Published on October 19th, 2019 | by Bibhuranjan


Four Practices to Decrease Employee Turnover Rates

One of the most difficult aspects of running a business is finding well-qualified employees that are hardworking, reliable, and knowledgeable in their field. Much of the time, companies have to sort through hundreds of resumes and interview dozens of applicants just to come up with a handful of people to cover their open positions.

This process takes a lot of time and is quite expensive – even more so if the employees have to be replaced all the time. However, there are four simple ways to reduce high turnover rates.

Each company will develop its own unique strategy based on factors like the industry, size, age of employees, etc. A good place to start is determining the turnover rate you’re working with. From here, you can learn when, why, and how your employees are leaving most.

These four practices are a good place to start for anyone wanting better retention rates.

Employ the Right People

Because certain job positions are key to a company’s operations, they must be filled quickly to ensure all departments can work together efficiently. However, sticking an unqualified applicant into a slot that they are not really suited for usually just results in them having to be replaced sooner rather than later.

Therefore, it is important to slow down and take the time to get the right person for the job. Otherwise, it will end up leading to a toxic work environment that reduces productivity. In order to get the best employees possible, there are three different methods a company can use.

The first one is an intensive interview process where applicants are asked in-depth questions about their work experience and education. This is very important because it is impossible to tell much about someone in a short period of time.

Next, do a thorough background check and call their references. This allows you to see whether or not they really have the experience and education that they say that they do.

Lastly, consider having all of the applicants answer a series of questions about how they would handle certain challenges that they might face in the position they are applying for. This test is often one of the most important parts of the hiring process. This is because it offers a better glimpse of how well someone can use their problem-solving skills.

Keep Up With Pay and Benefits

Low-paying positions often attract applicants that have very little skills or education. Everyone needs to start somewhere, and everyone needs a job, so this isn’t always a bad thing. However, it’s important to keep in mind that people who are willing to accept such meager pay, in the beginning, will switch to a better-paying job as soon as they get the chance.

One way to prevent this from happening is to offer competitive pay and benefits that are commensurate with the level of work that the position will require. This will be worth it in the long run as it’s better to increase employee development with one person, than train and turn over multiple.

For example, say a company wants someone with a graduate degree and a minimum of ten years of experience. This is a tall order, and they will need to offer those who can meet these requirements more than what other companies in order to win them over.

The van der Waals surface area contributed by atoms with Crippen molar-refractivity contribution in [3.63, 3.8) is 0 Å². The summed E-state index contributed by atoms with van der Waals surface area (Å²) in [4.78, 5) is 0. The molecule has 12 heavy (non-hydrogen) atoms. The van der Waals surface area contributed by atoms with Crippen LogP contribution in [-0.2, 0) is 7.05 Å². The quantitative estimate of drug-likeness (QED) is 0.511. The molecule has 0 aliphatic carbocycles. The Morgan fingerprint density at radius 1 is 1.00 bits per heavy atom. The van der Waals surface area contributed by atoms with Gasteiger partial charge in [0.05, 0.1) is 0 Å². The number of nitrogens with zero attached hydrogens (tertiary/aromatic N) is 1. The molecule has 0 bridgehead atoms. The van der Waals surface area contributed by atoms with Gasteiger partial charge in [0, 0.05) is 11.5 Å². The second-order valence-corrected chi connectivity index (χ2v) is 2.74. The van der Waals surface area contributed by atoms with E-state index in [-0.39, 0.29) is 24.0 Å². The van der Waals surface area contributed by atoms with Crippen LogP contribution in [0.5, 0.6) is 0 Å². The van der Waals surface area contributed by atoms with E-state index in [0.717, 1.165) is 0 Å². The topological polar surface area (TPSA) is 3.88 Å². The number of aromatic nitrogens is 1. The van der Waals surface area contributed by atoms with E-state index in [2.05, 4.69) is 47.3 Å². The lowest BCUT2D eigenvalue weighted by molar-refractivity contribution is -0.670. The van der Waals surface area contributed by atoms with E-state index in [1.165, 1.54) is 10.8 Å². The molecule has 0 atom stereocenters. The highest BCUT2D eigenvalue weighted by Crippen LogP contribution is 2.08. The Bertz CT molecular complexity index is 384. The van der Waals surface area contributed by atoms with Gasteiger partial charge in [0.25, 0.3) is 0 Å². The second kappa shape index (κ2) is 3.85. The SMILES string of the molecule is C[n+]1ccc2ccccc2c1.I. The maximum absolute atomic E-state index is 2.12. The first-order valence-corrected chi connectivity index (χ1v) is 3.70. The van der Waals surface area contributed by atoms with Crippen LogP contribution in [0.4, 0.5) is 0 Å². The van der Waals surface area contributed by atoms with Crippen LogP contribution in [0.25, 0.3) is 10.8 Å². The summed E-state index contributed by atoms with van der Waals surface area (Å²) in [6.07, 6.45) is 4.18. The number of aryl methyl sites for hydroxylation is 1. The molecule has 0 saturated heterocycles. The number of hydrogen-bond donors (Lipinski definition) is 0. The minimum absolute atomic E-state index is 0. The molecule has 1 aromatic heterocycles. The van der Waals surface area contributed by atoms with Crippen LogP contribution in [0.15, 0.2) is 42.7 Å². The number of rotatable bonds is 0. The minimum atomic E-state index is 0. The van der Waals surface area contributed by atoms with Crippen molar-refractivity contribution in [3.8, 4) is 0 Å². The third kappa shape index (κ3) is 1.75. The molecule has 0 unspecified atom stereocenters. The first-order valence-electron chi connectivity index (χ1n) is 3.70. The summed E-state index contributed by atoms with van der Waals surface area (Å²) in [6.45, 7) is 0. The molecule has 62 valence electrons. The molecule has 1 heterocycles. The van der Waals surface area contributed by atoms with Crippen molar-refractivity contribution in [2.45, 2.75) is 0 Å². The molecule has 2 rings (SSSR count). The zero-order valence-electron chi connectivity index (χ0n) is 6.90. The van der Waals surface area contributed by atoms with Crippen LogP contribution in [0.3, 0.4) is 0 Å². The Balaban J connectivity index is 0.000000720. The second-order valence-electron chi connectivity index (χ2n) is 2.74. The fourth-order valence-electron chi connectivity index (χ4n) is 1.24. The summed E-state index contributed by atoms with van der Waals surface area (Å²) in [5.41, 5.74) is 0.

Show Advancement Opportunities

When an employee does their job well, it may be tempting to keep them in the same position for as long as possible. However, this can lead to them feeling bored and unappreciated especially if they see other people who they work with moving up the ladder.

One way around this is to offer them special training and advancement opportunities that can increase their physical and emotional investment in the company. When they can see themselves moving up in the future, they will stick around and work harder, giving you a retention and productivity boost all in one.

Seminars, educational courses, and promotions are all helpful. These will increase motivation by offering a glimpse of future advancements while allowing them to increase their current skills and knowledge.

Allow Flexible Schedules

Acknowledging that employees have families and other interests outside of the workplace is necessary. By offering them flexible schedules and work-at-home opportunities, you give them ample allowance to maintain a healthy work-life balance.

After all, who wouldn’t want to be able to occasionally skip their daily commute if they can still get their job done? Work-at-home positions and flexible schedules have become especially popular with parents who have young children as they often feel torn between work and family time.

They are also considered highly desirable to those who are trying to advance their education by going to school part-time.

Retention is a Good Investment

As you can see, these four ways of reducing employee turnover rates are easy to apply to nearly any business. There might be a few initial adjustments that have to be made to get them started, but they will help save money and increase productivity in the long-run.

The main reason that they are all so effective is they acknowledge the emotional, physical, and financial needs of employees who often feel forgotten and taken for granted. This makes a company more appealing to work for and fosters long-term loyalty.

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Editorial Officer, I'm an avid tech enthusiast at heart. I like to mug up on new and exciting developments on science and tech and have a deep love for PC gaming. Other hobbies include writing blog posts, music and DIY projects.

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